Where the conversations never stop…

My promotion for A Deconstructed Heart wraps up in a few hours. It has been a fun and eventful week; heavily promoting my book brought me into a round of delightful conversations with readers and fellow authors. Many of my favorite moments were on Twitter: I received a gracious tweet from a sculptor and fellow author in England who thanked me for sharing the book and told me how much she was enjoying it. I had a meaningful exchange with an author about writing about England and deciding, as readers, at what point we give up on a book that has not made a connection with us. I had a lot of fun with the lively ladies at the Thirty Mommy blog, who had chosen A Deconstructed Heart for their book club of the month. It was fun to chat with them in real-time, having cross conversations with multiple people from various cultures. We discussed the role my character Amal plays with regards to being a caretaker for her uncle, Mirza, and how many of us have taken on unexpected family responsibilities in our lives.

I come away from this week with two thoughts: firstly, how art created in isolation ultimately calls for a shared experience, a human connection at the most fundamental level, and is a panacea for the ills of disconnection in modern life. You may not like the art, you may disagree with it, but hopefully, at the very least it has been thought-provoking and engaged you on some level. The only manner in which art can fail is when it has not succeeded in forming a connection with the reader/viewer/beholder.

Secondly, I was struck this week by how the internet, Twitter in particular, reminded me of what I loved about Salman Rushdie’s Midnight’s Children: in his book, every child born at midnight at the time of India’s Partition is given two magical gifts, the first is unique to that child: it might be strength, or the ability to become invisible… the second is the ability to connect telepathically with all other children born at that moment in history… to meet in the rooms of each others’ minds and hang out together. Twitter was that room for me this week.

Here’s to many more conversations about the human experience sparked by a book, a painting, a sculpture, a piece of music. We need that connection because we need one another. As Desmond Tutu said: “My humanity is bound up in yours, for we can only be human together.

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Whadyacallit? Coming up with a title for your work.

I was having a Twitter chat yesterday with a fellow writer about how difficult we were finding it to think of the right title for our work in progress. It was a serendipitous moment when I saw her Tweet go skittering past in my timeline; it helped me shrug off the lonely frustration of coming up with something pertinent, memorable and pithy (140 characters get eaten up really fast when you are promoting your work on Twitter, and at great cost to your grammatical principles).

I had been struggling with an appropriate title for the next story in The Purana Qila Stories series. The titles of my other two short stories had fallen into my lap, one a variation on a line from a Dylan Thomas poem, A Change in the Weather, the other from a small moment in my story, The Dust Beneath Her Feet.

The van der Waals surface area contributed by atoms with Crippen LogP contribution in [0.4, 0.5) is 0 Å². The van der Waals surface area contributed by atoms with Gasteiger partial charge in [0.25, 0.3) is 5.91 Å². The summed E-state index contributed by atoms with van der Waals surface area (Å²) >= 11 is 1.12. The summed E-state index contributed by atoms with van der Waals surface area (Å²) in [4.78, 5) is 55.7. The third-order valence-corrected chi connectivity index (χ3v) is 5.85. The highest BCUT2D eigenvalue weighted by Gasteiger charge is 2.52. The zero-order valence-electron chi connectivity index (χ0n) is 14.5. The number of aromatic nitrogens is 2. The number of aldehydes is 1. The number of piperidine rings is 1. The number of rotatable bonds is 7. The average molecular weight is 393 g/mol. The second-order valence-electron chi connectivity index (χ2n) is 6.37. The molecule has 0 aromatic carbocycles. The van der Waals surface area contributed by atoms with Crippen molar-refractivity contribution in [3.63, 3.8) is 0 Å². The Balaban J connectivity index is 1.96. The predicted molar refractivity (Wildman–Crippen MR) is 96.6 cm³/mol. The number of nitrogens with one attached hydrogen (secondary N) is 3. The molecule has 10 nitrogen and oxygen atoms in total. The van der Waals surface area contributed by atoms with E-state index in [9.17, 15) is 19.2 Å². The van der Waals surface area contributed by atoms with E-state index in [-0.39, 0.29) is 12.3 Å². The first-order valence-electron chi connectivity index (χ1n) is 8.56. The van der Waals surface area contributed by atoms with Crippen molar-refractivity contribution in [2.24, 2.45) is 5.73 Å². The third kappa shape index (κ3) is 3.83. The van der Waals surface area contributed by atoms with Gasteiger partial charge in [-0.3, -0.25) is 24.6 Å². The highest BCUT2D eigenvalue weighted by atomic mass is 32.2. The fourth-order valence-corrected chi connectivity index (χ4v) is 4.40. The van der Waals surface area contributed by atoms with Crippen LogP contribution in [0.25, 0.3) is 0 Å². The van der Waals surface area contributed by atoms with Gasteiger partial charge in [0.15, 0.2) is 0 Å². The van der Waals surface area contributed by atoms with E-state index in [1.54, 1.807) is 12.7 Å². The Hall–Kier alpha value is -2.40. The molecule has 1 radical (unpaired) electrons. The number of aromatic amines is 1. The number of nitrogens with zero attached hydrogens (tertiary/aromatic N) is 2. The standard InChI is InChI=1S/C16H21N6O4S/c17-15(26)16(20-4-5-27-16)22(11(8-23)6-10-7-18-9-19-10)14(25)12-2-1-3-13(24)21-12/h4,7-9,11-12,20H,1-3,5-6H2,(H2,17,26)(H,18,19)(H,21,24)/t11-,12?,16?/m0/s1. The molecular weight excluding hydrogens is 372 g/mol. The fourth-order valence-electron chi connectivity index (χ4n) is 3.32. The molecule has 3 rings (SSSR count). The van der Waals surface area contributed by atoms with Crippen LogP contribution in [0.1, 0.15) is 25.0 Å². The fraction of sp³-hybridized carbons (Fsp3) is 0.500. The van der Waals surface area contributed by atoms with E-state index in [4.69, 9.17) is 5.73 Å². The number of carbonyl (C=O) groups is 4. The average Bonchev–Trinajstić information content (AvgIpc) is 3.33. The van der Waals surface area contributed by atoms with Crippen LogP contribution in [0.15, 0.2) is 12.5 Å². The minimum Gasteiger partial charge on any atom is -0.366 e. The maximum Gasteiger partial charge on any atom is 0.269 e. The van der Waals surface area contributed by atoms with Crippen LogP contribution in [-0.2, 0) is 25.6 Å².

A good title has to say it all: it has to pique interest for the uninvested person browsing the bookstore, internet or library for his or her next reading options; it has to hit just the right notes for readers of your genre; it has to sum up your book in a way that is not deceptive; it has to marry well with your cover artwork. There is a lot riding on your title — it announces your brand to the world.

I remember watching a documentary about Robert Ludlum, years ago, I must have been about nine or ten and I never forgot this: his male literary agent had been arguing with him, in tears, because he had considered naming his next work with something other than one of his signature three-word book titles. Think of the impact that is had by three well-chosen words: The Bourne Identity. The Matarese Circle. The Icarus Agenda. They speak confidence and clarity. In his 22-title bibliography and a storied career, Robert Ludlum wrote only three books that break the mold.

I was all over the shop with my next story and I finally came to peace when I found some clarity of my own. I had to ask myself, what is the central conflict here? What is at stake and for whom? At the same time, I had a selection of cover artwork, each with an image that I liked, but there was only one that told the story I was trying to tell. It did not matter how hard I was trying to make some of the others work, like Cinderella’s sisters trying to jam their size 12’s in her shoe, they would not fit. Perhaps the other images will inspire stories of their own, but I ready to throw my lot in with my next story title and its accompanying image: The Well-Tended Garden. It is an analogy for the relationship between my central characters, something they have nurtured and cultivated in modesty.

I still have a way to go before it is finished, however. As a writer, I have learned that I am only somewhat in charge: it will be complete, I suspect, when it is done with me, and not the other way around. I’m sure there will be many more dilemmas by then, but I have put my finger on the pulse of my story now and have given it a name. This blog post is the birth announcement, and only just a little premature: The Well-Tended Garden: 4 words and 22 characters. If I smoked, it would be time to break out the cigars. I’ll settle for some Cadbury’s Fruit & Nut.